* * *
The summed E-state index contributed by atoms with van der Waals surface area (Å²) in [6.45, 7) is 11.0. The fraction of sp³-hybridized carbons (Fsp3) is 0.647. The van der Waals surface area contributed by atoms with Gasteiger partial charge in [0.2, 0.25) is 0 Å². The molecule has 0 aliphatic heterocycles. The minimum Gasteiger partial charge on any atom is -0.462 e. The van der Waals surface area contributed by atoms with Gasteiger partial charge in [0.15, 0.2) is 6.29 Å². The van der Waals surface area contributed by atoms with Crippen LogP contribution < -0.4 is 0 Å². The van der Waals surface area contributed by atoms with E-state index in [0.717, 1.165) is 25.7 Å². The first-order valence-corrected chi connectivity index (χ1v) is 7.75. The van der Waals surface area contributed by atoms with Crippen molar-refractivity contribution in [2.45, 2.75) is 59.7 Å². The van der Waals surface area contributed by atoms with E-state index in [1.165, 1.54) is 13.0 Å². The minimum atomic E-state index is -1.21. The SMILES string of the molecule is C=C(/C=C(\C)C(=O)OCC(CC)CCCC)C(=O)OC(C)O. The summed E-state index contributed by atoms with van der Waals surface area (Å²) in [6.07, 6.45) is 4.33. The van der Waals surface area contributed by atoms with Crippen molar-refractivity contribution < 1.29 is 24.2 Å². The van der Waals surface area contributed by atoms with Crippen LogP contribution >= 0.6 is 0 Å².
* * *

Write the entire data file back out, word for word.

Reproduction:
The summed E-state index contributed by atoms with van der Waals surface area (Å²) in [6.45, 7) is 11.0. The fraction of sp³-hybridized carbons (Fsp3) is 0.647. The van der Waals surface area contributed by atoms with Gasteiger partial charge in [0.2, 0.25) is 0 Å². The molecule has 0 aliphatic heterocycles. The minimum Gasteiger partial charge on any atom is -0.462 e. The van der Waals surface area contributed by atoms with Gasteiger partial charge in [0.15, 0.2) is 6.29 Å². The van der Waals surface area contributed by atoms with Crippen LogP contribution < -0.4 is 0 Å². The van der Waals surface area contributed by atoms with E-state index in [0.717, 1.165) is 25.7 Å². The first-order valence-corrected chi connectivity index (χ1v) is 7.75. The van der Waals surface area contributed by atoms with Crippen molar-refractivity contribution in [2.45, 2.75) is 59.7 Å². The van der Waals surface area contributed by atoms with E-state index in [1.165, 1.54) is 13.0 Å². The minimum atomic E-state index is -1.21. The SMILES string of the molecule is C=C(/C=C(\C)C(=O)OCC(CC)CCCC)C(=O)OC(C)O. The summed E-state index contributed by atoms with van der Waals surface area (Å²) in [6.07, 6.45) is 4.33. The van der Waals surface area contributed by atoms with Crippen molar-refractivity contribution < 1.29 is 24.2 Å². The van der Waals surface area contributed by atoms with Crippen LogP contribution >= 0.6 is 0 Å².